Friday, October 31, 2008

Halloween Movie Picks from Women in Crime Ink

by Vanessa Leggett

It's that time of year. For kids, Halloween night means dressing up and venturing out for candy. For party-pooped adults, it means dressing down, staying in, and watching a scary movie.

If you don't like scary movies, you're not alone. Neither does our Texas prosecutor, Kelly Siegler, who put it more bluntly: "I hate scary shows."

And it's little wonder. Like other criminal justice professionals who write for WCI, Kelly might be one of those who look to movies for escape from the real-life horror she encounters day in and day out. Right now, watching a scary movie would be last on Kelly's to-do list. Our "prosecutor for hire" is in the middle of a capital murder trial, where a film of a game warden's shooting death is wearing like the Zapruder reel.

Sounds Like Halloween

If, like Kelly, you don't spend your free time watching scary movies, but your significant other does . . . don't count on shutting your eyes to keep from jumping out of your skin. Usually it's what we can't see that's more frightening—the closed closet door . . . the lengthening shadow of something around the corner . . . the creaking floorboard. . . . Sounds, in fact, can be more frightening than anything seen or suggested on-screen. It only takes two notes from an oboe in JAWS to send chills along the spine . . . or shower sounds and a few strains from the violins of Psycho . . . or a phone's shrill ring, as in When a Stranger Calls and on the other end of the line the killer breathes "Have you checked the children? . . . "

Most of us here at Women in Crime Ink enjoy scary movies, and we like to watch with our eyes open. For Halloween, we polled our contributors for their favorites.

Our Favorite Classics

Every Halloween, Donna Weaver looks forward to her annual dose of Arsenic and Old Lace. Two of Diane Dimond's favorite classics: What Ever Happened to Baby Jane? and Rosemary's Baby. Scary-movie lover Tina Dirmann highlighted Wait Until Dark among several others. And Stacy Dittrich gave Burnt Offerings as her favorite scary movie, while Pat Brown picked The Haunting of Hill House.

"I always thought Shirley Jackson wrote the creepiest stories—more mentally creepy than physically," said profiler Pat, who recalled "the part in The Haunting where the walls are going 'boom, boom' and one woman tells the other to hold her hand until it stops and then, when the noise ceases, she opens her eyes and realizes the other woman is sleeping in a bed all the way across the room . . . eeowww."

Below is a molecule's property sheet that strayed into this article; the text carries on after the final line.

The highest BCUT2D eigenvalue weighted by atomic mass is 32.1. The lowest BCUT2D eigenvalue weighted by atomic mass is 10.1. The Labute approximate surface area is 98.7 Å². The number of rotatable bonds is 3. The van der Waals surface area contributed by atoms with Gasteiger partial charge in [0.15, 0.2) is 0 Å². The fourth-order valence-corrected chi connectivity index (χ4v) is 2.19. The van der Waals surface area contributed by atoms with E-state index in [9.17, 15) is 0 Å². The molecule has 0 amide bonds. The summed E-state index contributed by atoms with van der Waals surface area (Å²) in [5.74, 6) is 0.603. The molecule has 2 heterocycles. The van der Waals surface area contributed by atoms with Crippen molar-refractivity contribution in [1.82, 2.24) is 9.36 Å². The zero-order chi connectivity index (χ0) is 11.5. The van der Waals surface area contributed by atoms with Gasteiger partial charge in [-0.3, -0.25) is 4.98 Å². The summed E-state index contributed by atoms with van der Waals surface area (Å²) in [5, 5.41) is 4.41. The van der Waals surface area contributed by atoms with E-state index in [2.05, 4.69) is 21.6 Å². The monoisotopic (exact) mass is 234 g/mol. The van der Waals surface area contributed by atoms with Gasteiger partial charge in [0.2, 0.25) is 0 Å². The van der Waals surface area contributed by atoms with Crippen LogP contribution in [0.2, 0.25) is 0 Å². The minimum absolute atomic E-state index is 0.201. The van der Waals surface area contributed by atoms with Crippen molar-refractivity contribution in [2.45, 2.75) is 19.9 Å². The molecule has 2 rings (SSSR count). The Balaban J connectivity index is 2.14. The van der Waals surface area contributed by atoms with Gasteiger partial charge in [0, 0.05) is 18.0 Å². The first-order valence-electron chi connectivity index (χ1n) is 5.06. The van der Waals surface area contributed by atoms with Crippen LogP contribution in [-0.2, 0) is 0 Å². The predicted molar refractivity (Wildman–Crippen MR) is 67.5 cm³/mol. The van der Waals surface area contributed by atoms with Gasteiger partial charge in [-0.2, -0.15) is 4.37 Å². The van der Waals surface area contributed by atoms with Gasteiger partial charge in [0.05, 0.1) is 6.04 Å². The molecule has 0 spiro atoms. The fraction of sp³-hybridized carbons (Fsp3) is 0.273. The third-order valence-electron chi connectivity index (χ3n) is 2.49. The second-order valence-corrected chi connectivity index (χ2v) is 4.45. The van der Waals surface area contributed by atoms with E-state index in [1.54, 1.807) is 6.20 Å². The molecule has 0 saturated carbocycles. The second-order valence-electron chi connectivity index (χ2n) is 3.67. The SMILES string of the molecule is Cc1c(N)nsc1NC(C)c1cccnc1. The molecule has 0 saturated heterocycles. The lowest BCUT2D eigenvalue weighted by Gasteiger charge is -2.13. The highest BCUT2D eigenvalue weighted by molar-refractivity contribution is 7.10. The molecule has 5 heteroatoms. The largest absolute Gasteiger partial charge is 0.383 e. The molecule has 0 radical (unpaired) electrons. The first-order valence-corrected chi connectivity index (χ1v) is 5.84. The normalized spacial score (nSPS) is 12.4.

No one could argue with Pat that "anything Hitchcock" is scary. Pat liked The Birds while Diane Fanning cited Rear Window as a favorite. Fanning also mentioned "An Unlocked Window," from the TV series "Alfred Hitchcock Presents." That episode is about a killer on the loose, a man who slips into the cellar window of a medical ward and poses as a female nurse. "That still gives me shivers," Diane said. The chill factor might have been spiked by the set, which was the same house used in Psycho. The Master of Suspense enjoyed tapping into the collective unconscious; he understood the timelessness of terror. Tina Dirmann rents Psycho every year.

Scariest of Them All

But the "scariest movie ever," according to Tina, is The Exorcist. I agreed, as did Connie Park and Cynthia Hunt. The film was based on the William Peter Blatty novel of the same title. Blatty wrote the book and Oscar-winning screenplay, drawing inspiration from actual exorcisms he'd studied, especially the documented exorcism of a 14-year-old boy in 1949. Actress Linda Blair was cast at the same age. (She is probably still in therapy from that childhood role from Hell.) Because of death threats after the film's release, the young actress had to hire bodyguards.

What made The Exorcist, so scary? Perhaps surprisingly for a "supernatural movie"—its realism, thus the threats against the life of an actress whose lines came from a script, not from possession.

"Nothing is scarier," said Cynthia, "than the reality that there is a demonic spirit world that exists alongside us and that the enemy, Satan, is constantly trying to defeat, infect, and destroy everything that is good."

Fear Factor

A modernized battle between Good and Evil can be found in the 1991 remake of the '60s Gregory Peck classic Cape Fear, which was Katherine Scardino's favorite. It's no mystery our defense attorney found this film scary, since the movie depicts a realistic nightmare of every criminal advocate: A vengeful client who blames his lawyer for a stiff sentence. In Cape Fear, an attorney breaches professional ethics by purposely offering a less-than-zealous defense to a vicious rapist, who, upon his release from prison, stalks the lawyer and his family, targeting the attorney's teenage daughter. . . . Equally afraid of a predator's release would be the D.A. who put him away, so it's no surprise that Cape Fear was also a top pick of our sex-crimes prosecutor, Robin Sax. The 1991 version of Cape Fear was a popular choice among several contributors, including Kathryn Casey. (Other thriller picks: Jagged Edge from Robin Sax, and Andrea Campbell recommends Fallen.)